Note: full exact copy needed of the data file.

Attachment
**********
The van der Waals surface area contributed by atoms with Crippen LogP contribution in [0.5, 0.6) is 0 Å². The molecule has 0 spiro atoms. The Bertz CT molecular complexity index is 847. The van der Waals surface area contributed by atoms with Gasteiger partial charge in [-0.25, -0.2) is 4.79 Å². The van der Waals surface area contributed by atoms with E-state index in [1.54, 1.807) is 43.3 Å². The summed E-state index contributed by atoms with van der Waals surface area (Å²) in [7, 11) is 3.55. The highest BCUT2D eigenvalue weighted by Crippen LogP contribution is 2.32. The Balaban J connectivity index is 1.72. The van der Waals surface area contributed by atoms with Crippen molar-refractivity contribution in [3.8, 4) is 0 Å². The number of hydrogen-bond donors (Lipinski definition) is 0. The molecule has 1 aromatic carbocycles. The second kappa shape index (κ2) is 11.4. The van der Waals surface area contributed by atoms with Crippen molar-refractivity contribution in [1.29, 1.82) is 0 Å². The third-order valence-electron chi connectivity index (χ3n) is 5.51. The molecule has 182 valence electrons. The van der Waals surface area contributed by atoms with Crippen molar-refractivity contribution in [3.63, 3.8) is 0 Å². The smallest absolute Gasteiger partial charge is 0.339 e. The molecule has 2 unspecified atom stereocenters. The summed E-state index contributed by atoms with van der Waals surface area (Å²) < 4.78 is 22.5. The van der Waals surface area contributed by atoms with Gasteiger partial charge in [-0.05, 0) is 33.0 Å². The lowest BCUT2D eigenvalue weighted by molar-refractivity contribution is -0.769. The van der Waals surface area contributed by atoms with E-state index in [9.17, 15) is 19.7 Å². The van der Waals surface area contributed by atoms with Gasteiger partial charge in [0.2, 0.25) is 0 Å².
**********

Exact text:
The van der Waals surface area contributed by atoms with Crippen LogP contribution in [0.5, 0.6) is 0 Å². The molecule has 0 spiro atoms. The Bertz CT molecular complexity index is 847. The van der Waals surface area contributed by atoms with Gasteiger partial charge in [-0.25, -0.2) is 4.79 Å². The van der Waals surface area contributed by atoms with E-state index in [1.54, 1.807) is 43.3 Å². The summed E-state index contributed by atoms with van der Waals surface area (Å²) in [7, 11) is 3.55. The highest BCUT2D eigenvalue weighted by Crippen LogP contribution is 2.32. The Balaban J connectivity index is 1.72. The van der Waals surface area contributed by atoms with Crippen molar-refractivity contribution in [3.8, 4) is 0 Å². The number of hydrogen-bond donors (Lipinski definition) is 0. The molecule has 1 aromatic carbocycles. The second kappa shape index (κ2) is 11.4. The van der Waals surface area contributed by atoms with Crippen molar-refractivity contribution in [1.29, 1.82) is 0 Å². The third-order valence-electron chi connectivity index (χ3n) is 5.51. The molecule has 182 valence electrons. The van der Waals surface area contributed by atoms with Crippen molar-refractivity contribution in [3.63, 3.8) is 0 Å². The smallest absolute Gasteiger partial charge is 0.339 e. The molecule has 2 unspecified atom stereocenters. The summed E-state index contributed by atoms with van der Waals surface area (Å²) < 4.78 is 22.5. The van der Waals surface area contributed by atoms with Gasteiger partial charge in [-0.05, 0) is 33.0 Å². The lowest BCUT2D eigenvalue weighted by molar-refractivity contribution is -0.769. The van der Waals surface area contributed by atoms with E-state index in [9.17, 15) is 19.7 Å². The van der Waals surface area contributed by atoms with Gasteiger partial charge in [0.2, 0.25) is 0 Å².